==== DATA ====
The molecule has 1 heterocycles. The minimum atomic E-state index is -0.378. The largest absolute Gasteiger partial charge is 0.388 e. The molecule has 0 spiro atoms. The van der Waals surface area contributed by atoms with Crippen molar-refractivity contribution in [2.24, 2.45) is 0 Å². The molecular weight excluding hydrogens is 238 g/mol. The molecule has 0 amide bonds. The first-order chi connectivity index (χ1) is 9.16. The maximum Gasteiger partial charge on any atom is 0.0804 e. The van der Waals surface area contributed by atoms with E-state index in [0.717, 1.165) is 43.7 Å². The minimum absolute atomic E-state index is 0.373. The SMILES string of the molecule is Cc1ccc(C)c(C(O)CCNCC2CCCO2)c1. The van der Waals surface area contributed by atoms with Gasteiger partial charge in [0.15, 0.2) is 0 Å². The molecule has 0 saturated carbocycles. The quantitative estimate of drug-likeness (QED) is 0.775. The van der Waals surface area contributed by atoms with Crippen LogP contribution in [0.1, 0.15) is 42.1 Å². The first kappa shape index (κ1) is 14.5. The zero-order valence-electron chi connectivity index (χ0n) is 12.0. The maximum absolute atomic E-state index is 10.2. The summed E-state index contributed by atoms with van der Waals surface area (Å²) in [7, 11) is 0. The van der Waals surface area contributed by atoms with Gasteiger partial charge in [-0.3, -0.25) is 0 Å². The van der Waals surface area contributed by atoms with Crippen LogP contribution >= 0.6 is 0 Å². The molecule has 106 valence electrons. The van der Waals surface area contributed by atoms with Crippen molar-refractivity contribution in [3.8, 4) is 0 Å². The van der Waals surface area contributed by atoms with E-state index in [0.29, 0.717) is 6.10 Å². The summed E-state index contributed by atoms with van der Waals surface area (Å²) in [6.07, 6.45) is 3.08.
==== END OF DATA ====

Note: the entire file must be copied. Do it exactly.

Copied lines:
The molecule has 1 heterocycles. The minimum atomic E-state index is -0.378. The largest absolute Gasteiger partial charge is 0.388 e. The molecule has 0 spiro atoms. The van der Waals surface area contributed by atoms with Crippen molar-refractivity contribution in [2.24, 2.45) is 0 Å². The molecular weight excluding hydrogens is 238 g/mol. The molecule has 0 amide bonds. The first-order chi connectivity index (χ1) is 9.16. The maximum Gasteiger partial charge on any atom is 0.0804 e. The van der Waals surface area contributed by atoms with E-state index in [0.717, 1.165) is 43.7 Å². The minimum absolute atomic E-state index is 0.373. The SMILES string of the molecule is Cc1ccc(C)c(C(O)CCNCC2CCCO2)c1. The van der Waals surface area contributed by atoms with Gasteiger partial charge in [0.15, 0.2) is 0 Å². The molecule has 0 saturated carbocycles. The quantitative estimate of drug-likeness (QED) is 0.775. The van der Waals surface area contributed by atoms with Crippen LogP contribution in [0.1, 0.15) is 42.1 Å². The first kappa shape index (κ1) is 14.5. The zero-order valence-electron chi connectivity index (χ0n) is 12.0. The maximum absolute atomic E-state index is 10.2. The summed E-state index contributed by atoms with van der Waals surface area (Å²) in [7, 11) is 0. The van der Waals surface area contributed by atoms with Gasteiger partial charge in [-0.3, -0.25) is 0 Å². The van der Waals surface area contributed by atoms with Crippen LogP contribution >= 0.6 is 0 Å². The molecule has 106 valence electrons. The van der Waals surface area contributed by atoms with Crippen molar-refractivity contribution in [3.8, 4) is 0 Å². The van der Waals surface area contributed by atoms with E-state index in [0.29, 0.717) is 6.10 Å². The summed E-state index contributed by atoms with van der Waals surface area (Å²) in [6.07, 6.45) is 3.08.